68.5 million people in the world are displaced due to wars, conflict and persecution – a new high in 2017 for the fifth year in a row, an UNHCR report published on World Refugee Day (20 June) revealed.
In a series of events across Brussels to mark the Day, NGOs called for a policy change towards a Common European Asylum System that lives up to its name.
According to the annual UN Global Trends report this is an equivalent of 44,500 people being displaced each day, or a person becoming displaced every two seconds. The main causes for the dramatic rise in numbers are the crisis in Democratic Republic of the Congo, South Sudan’s ongoing war, and the flight into Bangladesh from Myanmar of hundreds of thousands of Rohingya refugees.
The number of asylum-seekers, who are still awaiting the outcome of their claims to refugee status as of 31 December 2017, rose by around 300,000 to 3.1 million.
The number of countries hosting a large number of refugees, however, remains low, the report indicates: in absolute numbers, Turkey accommodates the biggest population of 3.5 million refugees, Lebanon on the other hand hosts the largest number of refugees relative to its national population. The report concludes that 63% of all refugees under UNHCR’s responsibility were distributed across 10 countries.
The UNHCR report counters the widespread assumption that the northern industrial nations are the main destination for refugees – only every seventh refugee makes their journey to Europe’s north.
Meanwhile, another report titled ‘Forgotten at the gates of Europe’, issued by the NGO JRS Europe draws upon the challenges on Europe’s borders. Based on data from 6 countries and more than 100 interviews, the NGO asked migrants about their journey to Europe, their experience at the border, and in the territory of the country.
The report finds that violent push-backs still happen at several EU external borders, such as between Croatia and Serbia as well as in the Spanish exclave of Melilla.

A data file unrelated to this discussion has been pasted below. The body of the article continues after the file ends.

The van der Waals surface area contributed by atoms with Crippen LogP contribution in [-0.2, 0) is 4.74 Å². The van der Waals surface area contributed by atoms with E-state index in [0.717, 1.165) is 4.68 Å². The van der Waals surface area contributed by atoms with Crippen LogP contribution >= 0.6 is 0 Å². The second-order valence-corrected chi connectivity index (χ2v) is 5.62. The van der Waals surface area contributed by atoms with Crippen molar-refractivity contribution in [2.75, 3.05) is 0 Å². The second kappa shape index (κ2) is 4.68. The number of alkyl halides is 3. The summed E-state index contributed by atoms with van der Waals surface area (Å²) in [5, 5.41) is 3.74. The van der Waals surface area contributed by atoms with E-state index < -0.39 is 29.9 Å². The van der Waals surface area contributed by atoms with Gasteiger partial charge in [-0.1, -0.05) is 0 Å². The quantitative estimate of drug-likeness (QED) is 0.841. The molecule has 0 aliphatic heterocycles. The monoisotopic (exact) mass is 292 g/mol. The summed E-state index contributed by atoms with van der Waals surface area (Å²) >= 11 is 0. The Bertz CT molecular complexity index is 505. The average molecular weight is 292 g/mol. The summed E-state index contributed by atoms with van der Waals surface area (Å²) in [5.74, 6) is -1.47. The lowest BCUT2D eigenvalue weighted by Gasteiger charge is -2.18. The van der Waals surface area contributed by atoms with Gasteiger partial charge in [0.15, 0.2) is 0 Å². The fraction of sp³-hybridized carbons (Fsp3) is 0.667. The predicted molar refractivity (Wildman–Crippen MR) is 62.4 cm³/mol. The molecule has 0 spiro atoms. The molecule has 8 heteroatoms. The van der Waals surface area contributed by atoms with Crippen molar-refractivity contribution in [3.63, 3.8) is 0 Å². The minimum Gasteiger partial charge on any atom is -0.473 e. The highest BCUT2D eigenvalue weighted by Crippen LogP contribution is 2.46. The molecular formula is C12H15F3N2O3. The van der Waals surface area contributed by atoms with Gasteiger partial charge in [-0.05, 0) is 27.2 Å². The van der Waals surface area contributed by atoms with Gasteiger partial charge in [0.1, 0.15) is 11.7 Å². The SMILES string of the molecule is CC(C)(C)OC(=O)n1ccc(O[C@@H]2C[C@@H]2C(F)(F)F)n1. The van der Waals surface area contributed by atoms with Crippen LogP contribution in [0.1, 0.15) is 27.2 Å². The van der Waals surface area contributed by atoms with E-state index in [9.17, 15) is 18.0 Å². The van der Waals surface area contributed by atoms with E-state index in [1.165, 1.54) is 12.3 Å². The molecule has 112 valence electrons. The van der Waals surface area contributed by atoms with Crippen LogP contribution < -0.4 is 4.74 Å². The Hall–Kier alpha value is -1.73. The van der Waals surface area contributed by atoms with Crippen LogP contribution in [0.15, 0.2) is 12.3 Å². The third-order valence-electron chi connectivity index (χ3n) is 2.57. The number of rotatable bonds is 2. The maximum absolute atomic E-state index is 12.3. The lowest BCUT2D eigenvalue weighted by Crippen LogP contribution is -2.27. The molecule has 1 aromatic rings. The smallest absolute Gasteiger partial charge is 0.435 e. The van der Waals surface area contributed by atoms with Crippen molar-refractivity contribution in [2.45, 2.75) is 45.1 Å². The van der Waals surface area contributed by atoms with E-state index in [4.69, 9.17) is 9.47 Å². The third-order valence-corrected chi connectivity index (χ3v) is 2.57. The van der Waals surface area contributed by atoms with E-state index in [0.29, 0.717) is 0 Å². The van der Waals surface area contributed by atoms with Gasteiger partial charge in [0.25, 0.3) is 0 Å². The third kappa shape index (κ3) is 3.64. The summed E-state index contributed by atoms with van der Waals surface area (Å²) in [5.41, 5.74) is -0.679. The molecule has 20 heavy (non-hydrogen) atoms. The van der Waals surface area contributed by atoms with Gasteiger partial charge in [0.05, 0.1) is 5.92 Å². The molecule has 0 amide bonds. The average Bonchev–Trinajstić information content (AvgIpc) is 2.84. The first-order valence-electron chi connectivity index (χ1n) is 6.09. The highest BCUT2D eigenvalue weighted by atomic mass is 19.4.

“Authorities know that they violate the law, very often border officers are not up to date with legal technicalities, basic practical things, and the proper reading of legal standards,” says Minos Mouzourakis of ECRE, an Alliance of NGOs in Brussels that monitors the ways asylum policies are applied in practice.
Meanwhile, according to the numbers, most refugees still make their journey by sea.
“When we see the numbers decrease coming over the sea, there is the notion of: yes, we are saving lives, but where do they actually stay?”, asked Claudia Bonamini, policy and advocacy officer of JRS Europe, presenting the report.
Over 3,100 people died at sea in 2017, and over 500 have died or gone missing since the beginning of 2018, according to Stefan Maier from the UNHCR’s Regional Representation for EU Affairs.
The report suggests that the Dublin Regulation is a main obstacle to protection in Europe, as a large number of asylum seekers refrain from applying for asylum status not because they do not need protection, but because they fear the Dublin Regulation would deny them the chance to reunify their families in other member states.
JRS Europe calls for reform of the Dublin Regulation where preferences are considered and new standards that would ensure safe and legal pathways that would guarantee dignified reception conditions and swift asylum procedures.
“What do we ask for? To cancel the hypocritical criterium of country of first entry, otherwise Italy and Greece will remain the only point of access on even more dangerous routes,” argued MEP Elly Schlein, shadow rapporteur of the Socialists and Democrats Group for the Dublin Regulation reform speaking during an event in Brussels.
Emphasizing the need for more coherent approaches on migration and trade policies, Schlein said that “when there is talk about help in the countries, this is hypocritical because the reasons why they flee are way closer to us than we think.”
Work on trade agreements, tackling tax havens, development policies and aid must go hand in hand with other policies, she argued.